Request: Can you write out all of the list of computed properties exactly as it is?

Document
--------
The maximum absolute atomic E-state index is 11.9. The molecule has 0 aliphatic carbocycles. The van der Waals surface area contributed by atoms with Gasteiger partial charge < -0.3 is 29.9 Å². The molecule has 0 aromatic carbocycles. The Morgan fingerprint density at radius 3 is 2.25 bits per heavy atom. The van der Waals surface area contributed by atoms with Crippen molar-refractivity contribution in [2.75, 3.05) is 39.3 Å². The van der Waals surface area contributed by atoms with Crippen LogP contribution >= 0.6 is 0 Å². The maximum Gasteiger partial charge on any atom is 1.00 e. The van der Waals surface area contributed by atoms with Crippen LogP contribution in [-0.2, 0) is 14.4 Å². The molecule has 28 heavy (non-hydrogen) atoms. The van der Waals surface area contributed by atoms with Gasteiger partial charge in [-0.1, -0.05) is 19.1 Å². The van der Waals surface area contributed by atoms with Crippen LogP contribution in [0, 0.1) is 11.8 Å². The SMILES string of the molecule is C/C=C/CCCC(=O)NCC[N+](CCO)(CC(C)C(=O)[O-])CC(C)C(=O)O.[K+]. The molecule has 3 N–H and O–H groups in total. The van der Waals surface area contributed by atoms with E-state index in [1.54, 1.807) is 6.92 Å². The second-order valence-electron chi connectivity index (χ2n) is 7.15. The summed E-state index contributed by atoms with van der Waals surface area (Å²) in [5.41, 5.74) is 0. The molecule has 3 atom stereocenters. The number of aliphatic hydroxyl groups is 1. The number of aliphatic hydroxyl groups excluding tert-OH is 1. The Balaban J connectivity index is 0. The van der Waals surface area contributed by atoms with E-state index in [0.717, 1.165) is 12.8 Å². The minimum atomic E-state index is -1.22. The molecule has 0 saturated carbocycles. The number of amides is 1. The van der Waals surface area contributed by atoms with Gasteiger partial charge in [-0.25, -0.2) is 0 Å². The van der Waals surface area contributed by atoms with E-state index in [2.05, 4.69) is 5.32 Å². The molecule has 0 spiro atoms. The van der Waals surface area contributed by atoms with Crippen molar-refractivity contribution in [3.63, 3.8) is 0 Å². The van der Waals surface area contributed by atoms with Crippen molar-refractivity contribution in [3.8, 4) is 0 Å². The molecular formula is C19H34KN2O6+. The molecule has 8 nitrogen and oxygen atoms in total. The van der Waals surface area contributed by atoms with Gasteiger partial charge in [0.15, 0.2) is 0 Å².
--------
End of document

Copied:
The maximum absolute atomic E-state index is 11.9. The molecule has 0 aliphatic carbocycles. The van der Waals surface area contributed by atoms with Gasteiger partial charge < -0.3 is 29.9 Å². The molecule has 0 aromatic carbocycles. The Morgan fingerprint density at radius 3 is 2.25 bits per heavy atom. The van der Waals surface area contributed by atoms with Crippen molar-refractivity contribution in [2.75, 3.05) is 39.3 Å². The van der Waals surface area contributed by atoms with Crippen LogP contribution >= 0.6 is 0 Å². The maximum Gasteiger partial charge on any atom is 1.00 e. The van der Waals surface area contributed by atoms with Crippen LogP contribution in [-0.2, 0) is 14.4 Å². The molecule has 28 heavy (non-hydrogen) atoms. The van der Waals surface area contributed by atoms with Gasteiger partial charge in [-0.1, -0.05) is 19.1 Å². The van der Waals surface area contributed by atoms with Crippen LogP contribution in [0, 0.1) is 11.8 Å². The SMILES string of the molecule is C/C=C/CCCC(=O)NCC[N+](CCO)(CC(C)C(=O)[O-])CC(C)C(=O)O.[K+]. The molecule has 3 N–H and O–H groups in total. The van der Waals surface area contributed by atoms with E-state index in [1.54, 1.807) is 6.92 Å². The second-order valence-electron chi connectivity index (χ2n) is 7.15. The summed E-state index contributed by atoms with van der Waals surface area (Å²) in [5.41, 5.74) is 0. The molecule has 3 atom stereocenters. The number of aliphatic hydroxyl groups is 1. The number of aliphatic hydroxyl groups excluding tert-OH is 1. The Balaban J connectivity index is 0. The van der Waals surface area contributed by atoms with E-state index in [0.717, 1.165) is 12.8 Å². The minimum atomic E-state index is -1.22. The molecule has 0 saturated carbocycles. The number of amides is 1. The van der Waals surface area contributed by atoms with Gasteiger partial charge in [-0.25, -0.2) is 0 Å². The van der Waals surface area contributed by atoms with E-state index in [2.05, 4.69) is 5.32 Å². The molecule has 0 spiro atoms. The van der Waals surface area contributed by atoms with Crippen molar-refractivity contribution in [3.63, 3.8) is 0 Å². The van der Waals surface area contributed by atoms with Crippen molar-refractivity contribution in [3.8, 4) is 0 Å². The molecular formula is C19H34KN2O6+. The molecule has 8 nitrogen and oxygen atoms in total. The van der Waals surface area contributed by atoms with Gasteiger partial charge in [0.15, 0.2) is 0 Å².